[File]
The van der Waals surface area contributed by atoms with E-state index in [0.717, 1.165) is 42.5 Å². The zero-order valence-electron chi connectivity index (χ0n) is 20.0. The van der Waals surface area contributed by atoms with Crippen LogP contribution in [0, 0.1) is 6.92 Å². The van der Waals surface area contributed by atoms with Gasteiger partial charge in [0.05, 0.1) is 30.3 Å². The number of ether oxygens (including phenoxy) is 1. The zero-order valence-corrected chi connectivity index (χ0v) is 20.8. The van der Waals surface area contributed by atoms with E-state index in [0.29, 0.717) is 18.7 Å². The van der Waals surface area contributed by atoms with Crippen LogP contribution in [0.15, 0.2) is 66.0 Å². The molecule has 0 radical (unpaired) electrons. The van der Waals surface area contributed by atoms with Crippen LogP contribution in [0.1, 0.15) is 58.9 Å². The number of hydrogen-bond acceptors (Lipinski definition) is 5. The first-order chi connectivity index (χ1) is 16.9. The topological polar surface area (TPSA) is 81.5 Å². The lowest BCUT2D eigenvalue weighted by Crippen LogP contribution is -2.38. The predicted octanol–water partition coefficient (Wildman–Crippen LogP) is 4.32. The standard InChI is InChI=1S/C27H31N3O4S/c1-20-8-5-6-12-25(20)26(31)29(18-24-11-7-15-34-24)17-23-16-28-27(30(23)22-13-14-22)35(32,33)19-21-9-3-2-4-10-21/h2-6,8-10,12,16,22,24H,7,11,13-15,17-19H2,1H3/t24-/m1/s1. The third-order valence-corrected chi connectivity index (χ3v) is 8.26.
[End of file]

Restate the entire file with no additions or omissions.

The van der Waals surface area contributed by atoms with E-state index in [0.717, 1.165) is 42.5 Å². The zero-order valence-electron chi connectivity index (χ0n) is 20.0. The van der Waals surface area contributed by atoms with Crippen LogP contribution in [0, 0.1) is 6.92 Å². The van der Waals surface area contributed by atoms with Gasteiger partial charge in [0.05, 0.1) is 30.3 Å². The number of ether oxygens (including phenoxy) is 1. The zero-order valence-corrected chi connectivity index (χ0v) is 20.8. The van der Waals surface area contributed by atoms with E-state index in [0.29, 0.717) is 18.7 Å². The van der Waals surface area contributed by atoms with Crippen LogP contribution in [0.15, 0.2) is 66.0 Å². The molecule has 0 radical (unpaired) electrons. The van der Waals surface area contributed by atoms with Crippen LogP contribution in [0.1, 0.15) is 58.9 Å². The number of hydrogen-bond acceptors (Lipinski definition) is 5. The first-order chi connectivity index (χ1) is 16.9. The topological polar surface area (TPSA) is 81.5 Å². The lowest BCUT2D eigenvalue weighted by Crippen LogP contribution is -2.38. The predicted octanol–water partition coefficient (Wildman–Crippen LogP) is 4.32. The standard InChI is InChI=1S/C27H31N3O4S/c1-20-8-5-6-12-25(20)26(31)29(18-24-11-7-15-34-24)17-23-16-28-27(30(23)22-13-14-22)35(32,33)19-21-9-3-2-4-10-21/h2-6,8-10,12,16,22,24H,7,11,13-15,17-19H2,1H3/t24-/m1/s1. The third-order valence-corrected chi connectivity index (χ3v) is 8.26.